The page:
The partnership between the United States and South Korea has grown for more than 70 years now and continues to strengthen every year.
One area that the Defense Department emphasizes is in technology development between the two nations, said David A. Honey, deputy undersecretary of defense for research and engineering.
President Joe Biden recently visited with South Korean President Yoon Suk-yeol to discuss, among other things, efforts to broaden cooperation on technologies, such as semiconductors, batteries, civil nuclear power, space development and cyberspace.
“Fully recognizing that [the] scientists, researchers and engineers of [their] countries are among the most innovative in the world, both presidents agreed to leverage this comparative advantage to enhance public and private cooperation to protect and promote critical and emerging technologies, including leading-edge semiconductors, eco-friendly EV [electric vehicle] batteries, artificial intelligence, quantum technology, biotechnology, bio-manufacturing and autonomous robots,” said Honey during a keynote address today at the Center for Strategic and International Studies.
Honey said DOD officials have identified five, key technology areas the department aims to develop further in partnership with South Korea. All, he said, have an impact on global supply chain security, and first among those is artificial intelligence.
“As AI, machine learning and autonomous operations continue to mature, the DOD will focus on evidence-based AI assurance and enabling operational effectiveness,” he said.
In communications, 5G technology and the next generation of communications technology are also critical to the department, he said.
“As fifth generation wireless technology is adopted and provides building blocks for capability, the DOD will also look forward to future G [generations] for leap-ahead technologies to lead in creating future standards,” Honey said. “The department will invest in future G technology development to lay the groundwork for continued United States leadership in information technology, which is vital to maintaining our economic and national security.”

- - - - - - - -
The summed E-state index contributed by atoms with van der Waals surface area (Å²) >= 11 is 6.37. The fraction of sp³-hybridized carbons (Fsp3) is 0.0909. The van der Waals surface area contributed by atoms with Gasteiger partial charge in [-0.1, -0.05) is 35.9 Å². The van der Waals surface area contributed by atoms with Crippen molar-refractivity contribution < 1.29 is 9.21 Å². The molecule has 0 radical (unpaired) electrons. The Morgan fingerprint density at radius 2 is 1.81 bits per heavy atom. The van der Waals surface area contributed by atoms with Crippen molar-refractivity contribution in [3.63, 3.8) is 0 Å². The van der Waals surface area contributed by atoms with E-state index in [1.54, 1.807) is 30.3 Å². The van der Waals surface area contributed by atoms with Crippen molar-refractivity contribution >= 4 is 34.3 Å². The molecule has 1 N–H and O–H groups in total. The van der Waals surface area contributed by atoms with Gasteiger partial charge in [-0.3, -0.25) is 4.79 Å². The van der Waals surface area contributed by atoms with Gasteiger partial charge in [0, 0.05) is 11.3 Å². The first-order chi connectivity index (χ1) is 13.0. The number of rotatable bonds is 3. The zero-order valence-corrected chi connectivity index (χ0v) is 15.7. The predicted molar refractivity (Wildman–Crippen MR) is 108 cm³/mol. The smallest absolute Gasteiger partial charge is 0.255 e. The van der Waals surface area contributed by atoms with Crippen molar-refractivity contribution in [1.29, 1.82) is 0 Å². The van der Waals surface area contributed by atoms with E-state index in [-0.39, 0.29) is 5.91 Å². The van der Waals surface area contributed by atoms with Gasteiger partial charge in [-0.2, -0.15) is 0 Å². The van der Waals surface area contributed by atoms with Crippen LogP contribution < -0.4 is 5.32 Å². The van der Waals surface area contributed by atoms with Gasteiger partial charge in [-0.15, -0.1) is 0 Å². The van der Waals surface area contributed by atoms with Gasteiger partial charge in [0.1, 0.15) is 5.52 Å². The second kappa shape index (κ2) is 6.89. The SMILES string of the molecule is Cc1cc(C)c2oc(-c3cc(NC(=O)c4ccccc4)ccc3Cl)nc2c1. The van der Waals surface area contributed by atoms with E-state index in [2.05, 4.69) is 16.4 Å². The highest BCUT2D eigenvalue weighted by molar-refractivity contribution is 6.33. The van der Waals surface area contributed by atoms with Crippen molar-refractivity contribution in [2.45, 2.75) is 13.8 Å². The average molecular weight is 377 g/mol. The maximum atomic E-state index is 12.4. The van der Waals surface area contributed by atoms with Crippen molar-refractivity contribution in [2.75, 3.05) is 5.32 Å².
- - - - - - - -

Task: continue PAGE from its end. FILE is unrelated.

Quantum computing, Honey said, can provide DOD with computational speeds that are unprecedented and will allow the department to solve some of its most difficult analytical problems.
“Quantum sensors promise the ability to provide unprecedented accuracy in position, navigation and timing,” he said. “Our near-term technology focus is on advanced atomic clocks and quantum sensors to improve navigation and timing reliability beyond GPS and improve our access to the spectrum.”
Further investments in biotechnology, Honey said, can help with everything from fighting global pandemics to reducing logistics and sustainment costs and increasing energy efficiency.
“Biotechnology can help change the way the department conducts missions, performs in contested logistics environments, and adapts to major global changes,” he said. “Biotechnology innovation is largely through global collaborations. DOD partnerships domestically and internationally de-risk and accelerate the transition of research to operational demonstrations and capabilities.”
Finally, he said, renewable energy generation and storage are critical to DOD’s future operations.
“Renewable energy generation and storage promises to decrease warfighter vulnerability and deliver new operational capabilities for the department,” he said. “From more efficient batteries to diversifying energy sources and reduced fuel transportation risks, renewable energy generation and storage will add resilience and flexibility in a contested logistics environment.”